Caputo Smith floored Johns with a big left hook in the opening minute of the first round. Johns bounced right up, and Caputo Smith calmly regrouped. Johns fought his way back into the fight in round two, but right after his corner yelled “all he has is that left hook”, Caputo Smith landed a short, crisp counter right that dropped Johns like a stone. Once again, Johns popped right back up.

Another right hand from Caputo Smith early in round three dropped Johns again. Johns got right up, but this time he went back down and took a knee for most of ref DeWysocki’s count. Johns regrouped enough to land a nice combination of punches, before getting sent down again with a cuffing left hook.

The end came moments later, when Caputo Smith landed a titanic left hook that sent Johns down for keeps at 2:57 of round three.

Jeffreys takes out Gladney

Ronica “Sweet Trouble” Jeffrey (3-0, 1 KO), of Brooklyn, NY impressively stopped previously unbeaten Angel “Non-Stop” Gladney (6-1-1, 5 KOs), of Columbia, SC at 1:10 of the second round of a four round super bantamweight bout.

Gladney applied pressure from the beginning, but the former three-time NYC amateur Golden Gloves champ was too well-schooled and used Gladney’s pressure to her benefit. Jeffrey waited to counter with lead rights followed by left hooks. Jeffrey landed this combination repeatedly in the opening round.

Early in round two, Jeffrey landed a big right, but Gladney kept coming. Jeffrey then dropped Gladney hard with a huge counter-right. Bravely, Gladney came back in, and Jeffrey landed a brutal left hook-right hand combination that sent Gladney down again.

Referee Steve Smoger gave Gladney the benefit of the doubt and let her continue, but when Jeffrey landed another left-right combo along the ropes, the best referee in the business made a timely stoppage.

Biddle bombs Otts

Popular former toughman champ Dan “Bada Bing” Biddle (3-1, 3 KOs), of Hockessin, DE stopped Eddie “Lightning D” Otts (0-6-1), of Salisbury, MD at 2:04 of the opening round of a scheduled four round heavyweight bout.

Biddle landed a big overhand right, followed by a hard right uppercut in the opening seconds. You could tell that this one wasn’t going to last long. After another minute of one-sided action, Biddle landed a huge right-left combination that sent Otts down hard.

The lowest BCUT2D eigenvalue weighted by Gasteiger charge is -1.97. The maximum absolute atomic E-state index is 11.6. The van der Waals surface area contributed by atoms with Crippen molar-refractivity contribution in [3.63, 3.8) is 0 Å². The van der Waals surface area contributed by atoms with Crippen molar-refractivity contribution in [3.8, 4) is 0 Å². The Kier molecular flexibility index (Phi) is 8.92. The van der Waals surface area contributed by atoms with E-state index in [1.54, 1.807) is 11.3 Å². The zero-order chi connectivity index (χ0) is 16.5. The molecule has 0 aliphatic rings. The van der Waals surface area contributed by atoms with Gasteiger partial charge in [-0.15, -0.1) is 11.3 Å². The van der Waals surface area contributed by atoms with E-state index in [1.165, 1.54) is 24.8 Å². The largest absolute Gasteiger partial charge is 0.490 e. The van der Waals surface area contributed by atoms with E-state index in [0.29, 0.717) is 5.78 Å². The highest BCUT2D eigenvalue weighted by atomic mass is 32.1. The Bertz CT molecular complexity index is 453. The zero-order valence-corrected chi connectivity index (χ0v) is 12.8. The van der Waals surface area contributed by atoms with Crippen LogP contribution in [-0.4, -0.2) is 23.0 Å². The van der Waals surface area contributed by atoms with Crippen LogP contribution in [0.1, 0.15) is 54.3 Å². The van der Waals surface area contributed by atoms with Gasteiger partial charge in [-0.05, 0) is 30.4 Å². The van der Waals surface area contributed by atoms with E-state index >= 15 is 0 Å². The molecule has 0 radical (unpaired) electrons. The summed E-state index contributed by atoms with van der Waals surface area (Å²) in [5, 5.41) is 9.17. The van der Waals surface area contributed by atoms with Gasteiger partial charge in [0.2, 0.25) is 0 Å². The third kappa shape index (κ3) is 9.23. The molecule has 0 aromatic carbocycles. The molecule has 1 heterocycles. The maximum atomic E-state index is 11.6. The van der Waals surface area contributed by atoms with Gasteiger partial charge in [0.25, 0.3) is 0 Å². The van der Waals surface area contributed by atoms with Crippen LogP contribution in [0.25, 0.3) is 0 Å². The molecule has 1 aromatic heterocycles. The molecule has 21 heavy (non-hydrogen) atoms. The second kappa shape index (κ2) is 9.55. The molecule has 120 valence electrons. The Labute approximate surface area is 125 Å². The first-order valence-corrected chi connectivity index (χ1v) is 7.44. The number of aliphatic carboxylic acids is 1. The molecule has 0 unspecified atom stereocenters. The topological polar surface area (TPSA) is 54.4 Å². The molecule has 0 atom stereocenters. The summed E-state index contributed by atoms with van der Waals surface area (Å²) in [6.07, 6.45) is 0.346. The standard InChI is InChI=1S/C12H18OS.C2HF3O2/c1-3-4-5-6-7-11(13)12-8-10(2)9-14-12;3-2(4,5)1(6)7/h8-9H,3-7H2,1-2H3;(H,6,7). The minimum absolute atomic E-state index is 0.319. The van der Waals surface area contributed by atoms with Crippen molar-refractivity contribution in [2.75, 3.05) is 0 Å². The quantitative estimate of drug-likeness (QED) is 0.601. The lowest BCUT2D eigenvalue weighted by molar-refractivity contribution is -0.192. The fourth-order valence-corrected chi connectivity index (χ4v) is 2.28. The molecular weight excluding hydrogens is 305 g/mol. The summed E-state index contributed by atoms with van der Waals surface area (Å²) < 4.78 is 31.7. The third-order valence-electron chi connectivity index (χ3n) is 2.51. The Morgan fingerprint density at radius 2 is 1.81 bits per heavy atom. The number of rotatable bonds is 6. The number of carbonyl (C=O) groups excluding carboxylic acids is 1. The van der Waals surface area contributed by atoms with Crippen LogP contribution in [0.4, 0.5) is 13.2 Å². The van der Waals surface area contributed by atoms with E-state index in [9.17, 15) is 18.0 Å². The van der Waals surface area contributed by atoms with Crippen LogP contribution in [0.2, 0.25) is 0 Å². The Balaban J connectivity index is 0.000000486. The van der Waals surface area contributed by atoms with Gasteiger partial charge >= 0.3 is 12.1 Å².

Otts was up on unsteady legs, but referee Vic DeWysocki saw that Otts was in no condition to continue, and immediately stopped the bout.

Biddle still needs to learn the finer points of the sport, but there is no denying his natural power.

Edmonds handles Pope

Julias “Marvelous” Edmonds (6-6), of Philadelphia, PA took a hard fought unanimous decision over previously unbeaten Mondre “The General” Pope (3-1-1), of Virginia in a six round welterweight battle.

Pope appeared to have the tools to make it look easy early on, but the determination, aggression, and robo-punching ability of Edmonds ultimately prevailed. When the action was in the center of the ring, Pope had the advantage, and when it shifted to the corners or along the ropes, it was all Edmonds.

Pope moved well in round one, and used a counter right hand to neutralize Edmonds to win the round. Round two was very close, as Pope focused on a hard body attack in an attempt to slow Edmonds down. Edmonds launched his own assault to the body, giving him the round on at least one card.

Edmonds began to wear Pope down with his pressure, forcing Pope to hold and respond with single shots when he returned fire. Rounds three through five were fought on the inside – Edmonds territory.

Pope dug deep in round six, doing enough to win the round, but Edmonds was still there in his face at the final bell. As expected, it was an entertaining rumble.

The scores were 59-55 and 58-56 (twice) in favor of Edmonds.

Colvin stops Miller

John “Jaw Breaker” Colvin (3-8, 3 KOs), of Pennsboro, WV avenged an earlier defeat to Bernard “Road Dog” Miller (3-2-1), of Lewes, DE, stopping him at 1:44 of the second round in a four round welterweight bout.

Miller came out more aggressively than usual, and was busy enough to win the first round. However, Colvin landed a straight right hand early on that appeared to sting Miller. Midway through the round, Colvin appeared to knock Miller down with a counter right hand, but it was ruled wither a slip or push by referee Vic DeWysocki.

Trading freely to open the second round, Miller had the advantage. But midway through the round, Colvin caught Miller coming in with a counter right that sent him down. He got up on shaky legs, but ref DeWysocki checked him out good, and made the timely stoppage.

Notes: Fighters in attendance included female star Melissa “Huracan” Hernandez and world-rated Hank Lundy.

Before the main event, Clarence “Sonny Bono” Taylor was handed the microphone and promptly issued a challenge to Mike Stewart. The fans loved it, but Stewart scoffed at the idea. Taylor did something similar to former world title challenger Larry Marks that eventually landed him the bout. Taylor represented himself well in losing a close decision against Marks.